If you are a more experienced rider and you have longer distances to cover, you may prefer a transportation bicycle with drop bars. Most touring bicycles are well suited to this purpose, since they are designed to carry loads and accommodate fenders. The Italian bicycle builder Cinelli had a touring bike on sale for $700. The Public R24, $800, is a steel road bicycle that is pre-equipped with fenders and attachments for a baggage rack. Another option is the Windsor Tourist for $600. Many of these are sold out currently.
Bicycling is a great way to get in shape. You can gradually increase your effort to achieve aerobic fitness and then improve muscle strength. Bicycling is almost too efficient: you will soon be seeking climbs and longer distances. Fitness riding is most efficient using the traditional techniques and equipment of road bicycling: a rapid cadence of around 90 pedal strokes per minute and an aerodynamic riding posture using drop bars. The entrepreneurs behind Spinning, SoulCycle, and Peloton found that adapting the road bicycling tradition to indoor bicycling is popular and lucrative.
Outdoor bicycling doesn’t require membership fees, and is easier because wind helps with heat dissipation–like an air-cooled engine. You also get sunlight (which lets your body produce needed vitamin D) and you can see the world–more of it compared to walking and driving. During the pandemic, being outside is much safer, although it is still best to avoid group rides.
The first upgrade I recommend for fitness cycling is your clothing: cycling shorts, jersey, and gloves will greatly increase your comfort. The stiff soles of bike shoes improve power transmission and reduce foot problems. You can get bike shoes that can be used with standard pedals, but can also accept recessed cleats (SPD-style) if you later purchase clip-in pedals.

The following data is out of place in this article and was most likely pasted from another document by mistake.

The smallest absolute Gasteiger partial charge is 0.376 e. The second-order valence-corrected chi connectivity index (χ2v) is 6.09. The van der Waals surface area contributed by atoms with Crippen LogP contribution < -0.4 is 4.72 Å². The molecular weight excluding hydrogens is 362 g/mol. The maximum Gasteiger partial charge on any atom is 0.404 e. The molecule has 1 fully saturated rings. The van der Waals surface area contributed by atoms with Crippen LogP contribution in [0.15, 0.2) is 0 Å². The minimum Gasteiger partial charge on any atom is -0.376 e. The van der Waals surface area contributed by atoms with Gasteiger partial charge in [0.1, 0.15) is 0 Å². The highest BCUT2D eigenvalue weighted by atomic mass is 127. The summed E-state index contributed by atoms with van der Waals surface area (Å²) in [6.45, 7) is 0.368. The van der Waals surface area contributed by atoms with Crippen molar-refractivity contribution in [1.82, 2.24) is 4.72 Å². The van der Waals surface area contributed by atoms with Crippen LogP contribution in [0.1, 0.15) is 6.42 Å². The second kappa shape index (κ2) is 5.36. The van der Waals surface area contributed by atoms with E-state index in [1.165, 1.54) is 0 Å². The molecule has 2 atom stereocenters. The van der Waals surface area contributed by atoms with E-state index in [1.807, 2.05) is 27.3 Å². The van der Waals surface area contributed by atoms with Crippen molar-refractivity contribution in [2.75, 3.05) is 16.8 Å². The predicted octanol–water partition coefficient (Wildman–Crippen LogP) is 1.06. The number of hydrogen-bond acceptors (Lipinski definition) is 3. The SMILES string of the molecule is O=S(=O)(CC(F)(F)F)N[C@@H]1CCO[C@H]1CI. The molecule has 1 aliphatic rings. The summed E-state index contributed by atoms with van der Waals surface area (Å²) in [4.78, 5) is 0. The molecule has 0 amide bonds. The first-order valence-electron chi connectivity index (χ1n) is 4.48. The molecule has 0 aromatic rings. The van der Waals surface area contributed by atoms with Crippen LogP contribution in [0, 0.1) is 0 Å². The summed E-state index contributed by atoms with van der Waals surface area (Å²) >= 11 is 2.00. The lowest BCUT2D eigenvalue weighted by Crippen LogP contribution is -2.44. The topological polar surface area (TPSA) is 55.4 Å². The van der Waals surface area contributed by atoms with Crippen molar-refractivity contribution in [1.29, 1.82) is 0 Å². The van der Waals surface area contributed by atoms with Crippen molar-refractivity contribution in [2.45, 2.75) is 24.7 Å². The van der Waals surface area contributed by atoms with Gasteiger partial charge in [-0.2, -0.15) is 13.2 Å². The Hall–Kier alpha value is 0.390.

Even an inexpensive road bike will be far better suited to fitness riding than any mountain, hybrid, or city bike. In fact, a lower-priced road bicycle is likely to have features that will make it more usable, durable, and comfortable such as 32-spoke wheels, low gears, wider tires, and attachment points for racks and fenders.
What about swapping handlebars? Unfortunately switching the flat handlebars of your hybrid bike to drop bars is not simple, since drop bars use a different brake and gear shift system. A road bike will also be lighter and have a geometry more suited to fitness riding. Instead, buy a road bike for fair-weather fitness riding, and set up your hybrid as an all-weather, all-purpose transportation bicycle. Two bicycles are better than one!
A note on pedals: Some road bikes come without pedals, so you can pick your own style. Clip-in pedals, available in several styles, provide a better connection between your feet and the bicycle. You should practice using them in an empty parking lot until clipping out before stopping becomes automatic.